Mathematically, fractals live in a strange world in between dimensions. You couldn't call the Von Koch snowflake "one-dimensional" because it contains no straight lines or smooth curves at all. No amount of zooming in will reveal such one-dimensional components. On the other hand, the snowflake isn't two-dimensional either, because it occupies no area. In fact, it takes a new definition of "dimension" to sort out the snowflake's place in the dimensional hierarchy. According to this definition, the snowflake has a dimension of around 1.26. Having a fractional dimension, one that's not a whole number, is what characterises the objects Mandelbrot decided to call fractals.

Examples of fractals have been known to mathematicians for some time, the snowflake was first published in 1904 by the Swedish mathematician Helge von Koch, but they were regarded as mathematical oddities, strange constructs that had no bearing on reality. Indeed, the fractal which carries Mandelbrot's name, the famous Mandelbrot set, arose not from visual or practical considerations, but from work in pure maths carried out in the 1920s (independently) by the French mathematicians Pierre Fatou and Gaston Julia. Fatou and Julia pinned down the dynamical behaviour of a certain family of mathematical functions, but they were unable to visualise their results. Doing this would involve letting their dynamical systems run for hundreds or thousands of steps, something that's entirely impossible if you're working with pencil and paper. It was Mandelbrot's pioneering work with computers that helped reveal the magical fractal structures that emerge from Fatou and Julia's work. The most ubiquitous of them all now carries his name. (See the Plus article Unveiling the Mandelbrot set for more.)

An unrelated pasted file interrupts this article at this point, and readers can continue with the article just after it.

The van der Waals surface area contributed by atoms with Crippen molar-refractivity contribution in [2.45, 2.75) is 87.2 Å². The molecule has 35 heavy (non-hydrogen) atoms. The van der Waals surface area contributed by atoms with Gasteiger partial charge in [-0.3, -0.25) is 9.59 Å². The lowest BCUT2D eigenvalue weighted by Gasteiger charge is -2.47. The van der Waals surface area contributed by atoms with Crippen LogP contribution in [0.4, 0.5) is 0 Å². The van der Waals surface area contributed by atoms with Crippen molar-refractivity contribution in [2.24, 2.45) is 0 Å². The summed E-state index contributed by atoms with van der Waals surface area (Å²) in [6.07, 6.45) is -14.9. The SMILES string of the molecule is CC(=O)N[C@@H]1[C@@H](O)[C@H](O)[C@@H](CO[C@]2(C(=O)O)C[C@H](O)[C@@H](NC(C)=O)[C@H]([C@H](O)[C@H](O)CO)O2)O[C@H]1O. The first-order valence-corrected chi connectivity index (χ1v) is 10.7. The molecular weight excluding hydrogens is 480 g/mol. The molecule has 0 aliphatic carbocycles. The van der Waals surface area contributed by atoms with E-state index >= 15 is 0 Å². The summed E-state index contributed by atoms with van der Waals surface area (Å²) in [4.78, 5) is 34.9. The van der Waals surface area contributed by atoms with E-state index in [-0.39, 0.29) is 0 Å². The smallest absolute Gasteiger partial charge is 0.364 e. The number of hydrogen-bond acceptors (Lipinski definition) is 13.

The famous Mandelbrot set. Image Wolfgang Beyer.

Mandelbrot's greatest achievement lies in realising that fractal structures appear all over the place in real life, too. He found self-similarity in the random noise you get when transferring information between computers. The fluctuations of financial markets look similar whether you look at a graph representing a whole year, or just a week. Once his eye was sharpened, there was almost no end to the fractal patterns he spotted in nature: coast lines, galaxies, turbulence, and more. Mandelbrot capitalised on existing mathematical ideas, like that of a fractal dimension, and the power of the newly-emerging personal computers to understand, describe and produce fractals. Indeed, he created the first computer algorithm to draw the fantastical, yet life-like fractal landscapes that fractal artists have become so fond of.